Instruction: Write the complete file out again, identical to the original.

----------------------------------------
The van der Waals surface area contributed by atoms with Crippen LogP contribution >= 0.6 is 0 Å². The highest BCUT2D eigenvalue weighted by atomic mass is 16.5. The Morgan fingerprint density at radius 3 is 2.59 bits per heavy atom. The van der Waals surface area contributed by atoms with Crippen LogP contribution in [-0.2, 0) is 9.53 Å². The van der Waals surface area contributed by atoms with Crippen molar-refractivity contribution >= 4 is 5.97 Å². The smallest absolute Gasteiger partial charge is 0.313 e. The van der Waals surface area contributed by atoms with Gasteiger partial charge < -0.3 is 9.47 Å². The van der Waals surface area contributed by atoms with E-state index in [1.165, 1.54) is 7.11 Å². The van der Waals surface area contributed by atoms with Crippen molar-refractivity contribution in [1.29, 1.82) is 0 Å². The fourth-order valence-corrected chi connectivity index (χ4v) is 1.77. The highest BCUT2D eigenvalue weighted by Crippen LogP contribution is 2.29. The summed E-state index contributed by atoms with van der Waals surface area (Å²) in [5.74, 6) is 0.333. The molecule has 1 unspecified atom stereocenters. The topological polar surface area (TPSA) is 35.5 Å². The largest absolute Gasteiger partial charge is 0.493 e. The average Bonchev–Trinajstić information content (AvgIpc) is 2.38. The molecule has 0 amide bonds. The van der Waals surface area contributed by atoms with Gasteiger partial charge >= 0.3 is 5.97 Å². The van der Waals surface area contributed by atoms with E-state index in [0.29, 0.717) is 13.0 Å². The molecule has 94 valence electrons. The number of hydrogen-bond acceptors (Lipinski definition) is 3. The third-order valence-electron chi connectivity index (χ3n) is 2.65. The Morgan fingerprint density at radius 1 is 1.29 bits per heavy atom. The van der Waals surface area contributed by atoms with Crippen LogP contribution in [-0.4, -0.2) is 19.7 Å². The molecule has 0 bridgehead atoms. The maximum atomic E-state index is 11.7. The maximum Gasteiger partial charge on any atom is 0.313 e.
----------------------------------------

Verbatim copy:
The van der Waals surface area contributed by atoms with Crippen LogP contribution >= 0.6 is 0 Å². The highest BCUT2D eigenvalue weighted by atomic mass is 16.5. The Morgan fingerprint density at radius 3 is 2.59 bits per heavy atom. The van der Waals surface area contributed by atoms with Crippen LogP contribution in [-0.2, 0) is 9.53 Å². The van der Waals surface area contributed by atoms with Crippen molar-refractivity contribution >= 4 is 5.97 Å². The smallest absolute Gasteiger partial charge is 0.313 e. The van der Waals surface area contributed by atoms with Gasteiger partial charge < -0.3 is 9.47 Å². The van der Waals surface area contributed by atoms with E-state index in [1.165, 1.54) is 7.11 Å². The van der Waals surface area contributed by atoms with Crippen molar-refractivity contribution in [1.29, 1.82) is 0 Å². The fourth-order valence-corrected chi connectivity index (χ4v) is 1.77. The highest BCUT2D eigenvalue weighted by Crippen LogP contribution is 2.29. The summed E-state index contributed by atoms with van der Waals surface area (Å²) in [5.74, 6) is 0.333. The molecule has 1 unspecified atom stereocenters. The topological polar surface area (TPSA) is 35.5 Å². The largest absolute Gasteiger partial charge is 0.493 e. The average Bonchev–Trinajstić information content (AvgIpc) is 2.38. The molecule has 0 amide bonds. The van der Waals surface area contributed by atoms with Gasteiger partial charge >= 0.3 is 5.97 Å². The van der Waals surface area contributed by atoms with E-state index in [0.29, 0.717) is 13.0 Å². The molecule has 94 valence electrons. The number of hydrogen-bond acceptors (Lipinski definition) is 3. The third-order valence-electron chi connectivity index (χ3n) is 2.65. The Morgan fingerprint density at radius 1 is 1.29 bits per heavy atom. The van der Waals surface area contributed by atoms with Crippen LogP contribution in [-0.4, -0.2) is 19.7 Å². The molecule has 0 bridgehead atoms. The maximum atomic E-state index is 11.7. The maximum Gasteiger partial charge on any atom is 0.313 e.